On Tuesday, USDA’s National Agricultural Statistics Service (NASS) released the much-anticipated Prospective Plantings report. This report showed corn planted area to fall by 2 percent from 2014 to the lowest planted acreage in the country since 2010.

Corn planted area – for all purposes – in 2015 is pegged at an estimated 89.2 million acres, compared to 90.6 million acres planted in 2014.

The USDA noted that if these acres of planted corn are realized, “this will be the third consecutive year of an acreage decline.”

Despite the cut in prospective planted corn acreage, this figure is still roughly 500,000 acres more than anticipated by analysts polled by Reuters. On average, these analysts expected farmers to plant 88.7 million acres in 2015.

Most of the Corn Belt is expected to see substantial declines in planted corn acres this year:

State

Planted Corn Acres:
2014

Anticipated Planted Corn Acres: 2015

Difference in acres from 2014 to 2015

Illinois

11,900,000

11,700,000

-200,000

Indiana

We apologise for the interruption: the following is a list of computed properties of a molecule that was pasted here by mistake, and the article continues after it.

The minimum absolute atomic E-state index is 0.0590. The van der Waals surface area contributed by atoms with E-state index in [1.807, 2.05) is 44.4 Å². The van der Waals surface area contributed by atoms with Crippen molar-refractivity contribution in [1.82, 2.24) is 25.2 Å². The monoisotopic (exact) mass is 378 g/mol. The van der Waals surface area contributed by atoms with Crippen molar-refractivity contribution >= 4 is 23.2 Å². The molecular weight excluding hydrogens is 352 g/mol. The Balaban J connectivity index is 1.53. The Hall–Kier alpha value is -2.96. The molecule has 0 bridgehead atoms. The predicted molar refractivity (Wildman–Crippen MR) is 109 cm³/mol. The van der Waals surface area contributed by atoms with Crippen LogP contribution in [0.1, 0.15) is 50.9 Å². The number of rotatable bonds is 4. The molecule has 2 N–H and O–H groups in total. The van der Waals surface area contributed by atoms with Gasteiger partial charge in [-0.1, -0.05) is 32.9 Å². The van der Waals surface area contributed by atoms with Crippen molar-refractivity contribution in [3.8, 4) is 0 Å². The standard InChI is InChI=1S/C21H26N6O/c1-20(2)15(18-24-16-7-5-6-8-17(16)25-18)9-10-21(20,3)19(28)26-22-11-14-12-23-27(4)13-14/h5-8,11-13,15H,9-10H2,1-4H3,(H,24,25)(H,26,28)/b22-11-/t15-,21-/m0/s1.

5,900,000

5,800,000

-100,000

Iowa

13,700,000

13,600,000

-100,000

Michigan

2,550,000

2,450,000

-100,000

Missouri

3,500,000

3,300,000

-200,000

North Dakota

2,800,000

2,700,000

-100,000

Ohio

3,700,000

3,500,000

-200,000

South Dakota

5,800,000

5,200,000

-600,000

Kansas and Nebraska are not expected to see any change from last year, and Minnesota and Wisconsin are both anticipating increases in corn plantings by 300,000 acres and 100,000 acres respectively.

Terry Roggensack, an analyst at The Hightower Report, told a Chicago weather forum last week, the projected returns for corn aren’t good this year. According to Roggensack, the average cost to produce corn is roughly $4.15 per bushel, and Chicago Board of Trade December corn futures are currently trading at this level.

Read, “U.S. soybean plantings seen up in 2015 despite falling prices, corn lower.”

The report spelled out a different story for soybeans. The USDA pegged the 2015 planted area of soybeans at a record high of 84.6 million acres, up 1 percent from 2014.

“Compared with last year, planted acreage intentions are up or unchanged in 21 of the 31 major producing States,” the USDA added.

While this estimate is higher than last year, it still falls short of analyst expectations. Analysts polled by Reuters anticipated 85.9 million soybean acres.

Click here to read the full USDA report.

Tom Polansek, a Reuters reporter, added in a pre-report article, that while the report is based on surveys of 84,000 farmers taken earlier this year, growers may still change their intentions based on price and weather fluctuations.